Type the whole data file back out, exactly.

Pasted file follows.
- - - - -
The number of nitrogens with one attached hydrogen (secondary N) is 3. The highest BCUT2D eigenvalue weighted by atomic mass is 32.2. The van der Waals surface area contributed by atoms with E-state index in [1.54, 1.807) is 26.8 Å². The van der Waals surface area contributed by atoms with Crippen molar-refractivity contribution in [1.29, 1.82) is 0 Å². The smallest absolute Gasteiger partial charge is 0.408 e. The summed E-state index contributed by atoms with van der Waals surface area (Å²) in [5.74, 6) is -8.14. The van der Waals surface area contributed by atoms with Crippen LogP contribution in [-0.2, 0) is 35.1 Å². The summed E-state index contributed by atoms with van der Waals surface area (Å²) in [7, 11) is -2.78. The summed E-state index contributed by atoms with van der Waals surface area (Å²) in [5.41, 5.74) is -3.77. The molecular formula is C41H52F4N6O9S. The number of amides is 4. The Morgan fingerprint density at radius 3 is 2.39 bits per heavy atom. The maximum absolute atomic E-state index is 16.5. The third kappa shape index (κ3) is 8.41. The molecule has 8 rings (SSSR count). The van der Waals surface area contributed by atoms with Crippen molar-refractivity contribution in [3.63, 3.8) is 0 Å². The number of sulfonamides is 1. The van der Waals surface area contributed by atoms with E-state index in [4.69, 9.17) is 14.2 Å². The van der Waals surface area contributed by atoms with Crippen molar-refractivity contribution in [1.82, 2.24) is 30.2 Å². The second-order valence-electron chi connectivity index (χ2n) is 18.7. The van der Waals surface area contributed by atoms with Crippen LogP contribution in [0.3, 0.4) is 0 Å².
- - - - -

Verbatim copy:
The number of nitrogens with one attached hydrogen (secondary N) is 3. The highest BCUT2D eigenvalue weighted by atomic mass is 32.2. The van der Waals surface area contributed by atoms with E-state index in [1.54, 1.807) is 26.8 Å². The van der Waals surface area contributed by atoms with Crippen molar-refractivity contribution in [1.29, 1.82) is 0 Å². The smallest absolute Gasteiger partial charge is 0.408 e. The summed E-state index contributed by atoms with van der Waals surface area (Å²) in [5.74, 6) is -8.14. The van der Waals surface area contributed by atoms with Crippen LogP contribution in [-0.2, 0) is 35.1 Å². The summed E-state index contributed by atoms with van der Waals surface area (Å²) in [7, 11) is -2.78. The summed E-state index contributed by atoms with van der Waals surface area (Å²) in [5.41, 5.74) is -3.77. The molecular formula is C41H52F4N6O9S. The number of amides is 4. The Morgan fingerprint density at radius 3 is 2.39 bits per heavy atom. The maximum absolute atomic E-state index is 16.5. The third kappa shape index (κ3) is 8.41. The molecule has 8 rings (SSSR count). The van der Waals surface area contributed by atoms with Crippen molar-refractivity contribution in [3.63, 3.8) is 0 Å². The number of sulfonamides is 1. The van der Waals surface area contributed by atoms with E-state index in [4.69, 9.17) is 14.2 Å². The van der Waals surface area contributed by atoms with Crippen molar-refractivity contribution in [1.82, 2.24) is 30.2 Å². The second-order valence-electron chi connectivity index (χ2n) is 18.7. The van der Waals surface area contributed by atoms with Crippen LogP contribution in [0.3, 0.4) is 0 Å².